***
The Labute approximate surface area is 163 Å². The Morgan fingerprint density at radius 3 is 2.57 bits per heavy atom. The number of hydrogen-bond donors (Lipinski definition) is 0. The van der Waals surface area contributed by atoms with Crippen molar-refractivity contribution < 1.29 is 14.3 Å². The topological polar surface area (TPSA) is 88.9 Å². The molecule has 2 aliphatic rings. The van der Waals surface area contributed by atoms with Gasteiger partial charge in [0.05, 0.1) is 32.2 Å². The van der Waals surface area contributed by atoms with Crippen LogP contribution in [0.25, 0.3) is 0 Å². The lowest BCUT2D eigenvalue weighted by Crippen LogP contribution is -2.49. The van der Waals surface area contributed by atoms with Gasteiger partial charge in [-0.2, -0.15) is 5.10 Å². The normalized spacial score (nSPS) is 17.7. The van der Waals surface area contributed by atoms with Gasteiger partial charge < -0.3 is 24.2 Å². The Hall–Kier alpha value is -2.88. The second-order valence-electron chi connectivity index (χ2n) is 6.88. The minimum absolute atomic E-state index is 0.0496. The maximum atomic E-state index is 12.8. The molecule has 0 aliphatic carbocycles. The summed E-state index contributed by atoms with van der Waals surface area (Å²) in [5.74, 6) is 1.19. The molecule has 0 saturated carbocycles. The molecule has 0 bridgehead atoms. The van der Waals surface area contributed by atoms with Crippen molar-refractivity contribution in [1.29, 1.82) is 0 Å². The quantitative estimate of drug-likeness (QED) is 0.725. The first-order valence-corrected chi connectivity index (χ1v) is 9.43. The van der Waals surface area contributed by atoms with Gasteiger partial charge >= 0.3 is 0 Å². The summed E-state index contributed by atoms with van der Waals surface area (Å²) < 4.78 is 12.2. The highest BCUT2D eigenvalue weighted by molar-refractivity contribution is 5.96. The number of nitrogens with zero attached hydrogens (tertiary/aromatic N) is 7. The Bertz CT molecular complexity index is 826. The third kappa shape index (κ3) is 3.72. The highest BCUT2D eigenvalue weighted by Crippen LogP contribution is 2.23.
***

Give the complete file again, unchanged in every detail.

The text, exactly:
The Labute approximate surface area is 163 Å². The Morgan fingerprint density at radius 3 is 2.57 bits per heavy atom. The number of hydrogen-bond donors (Lipinski definition) is 0. The van der Waals surface area contributed by atoms with Crippen molar-refractivity contribution < 1.29 is 14.3 Å². The topological polar surface area (TPSA) is 88.9 Å². The molecule has 2 aliphatic rings. The van der Waals surface area contributed by atoms with Gasteiger partial charge in [0.05, 0.1) is 32.2 Å². The van der Waals surface area contributed by atoms with Crippen LogP contribution in [0.25, 0.3) is 0 Å². The lowest BCUT2D eigenvalue weighted by Crippen LogP contribution is -2.49. The van der Waals surface area contributed by atoms with Gasteiger partial charge in [-0.2, -0.15) is 5.10 Å². The normalized spacial score (nSPS) is 17.7. The van der Waals surface area contributed by atoms with Gasteiger partial charge < -0.3 is 24.2 Å². The Hall–Kier alpha value is -2.88. The second-order valence-electron chi connectivity index (χ2n) is 6.88. The minimum absolute atomic E-state index is 0.0496. The maximum atomic E-state index is 12.8. The molecule has 0 aliphatic carbocycles. The summed E-state index contributed by atoms with van der Waals surface area (Å²) in [5.74, 6) is 1.19. The molecule has 0 saturated carbocycles. The molecule has 0 bridgehead atoms. The van der Waals surface area contributed by atoms with Crippen molar-refractivity contribution in [1.29, 1.82) is 0 Å². The quantitative estimate of drug-likeness (QED) is 0.725. The first-order valence-corrected chi connectivity index (χ1v) is 9.43. The van der Waals surface area contributed by atoms with Gasteiger partial charge >= 0.3 is 0 Å². The summed E-state index contributed by atoms with van der Waals surface area (Å²) < 4.78 is 12.2. The highest BCUT2D eigenvalue weighted by molar-refractivity contribution is 5.96. The number of nitrogens with zero attached hydrogens (tertiary/aromatic N) is 7. The Bertz CT molecular complexity index is 826. The third kappa shape index (κ3) is 3.72. The highest BCUT2D eigenvalue weighted by Crippen LogP contribution is 2.23.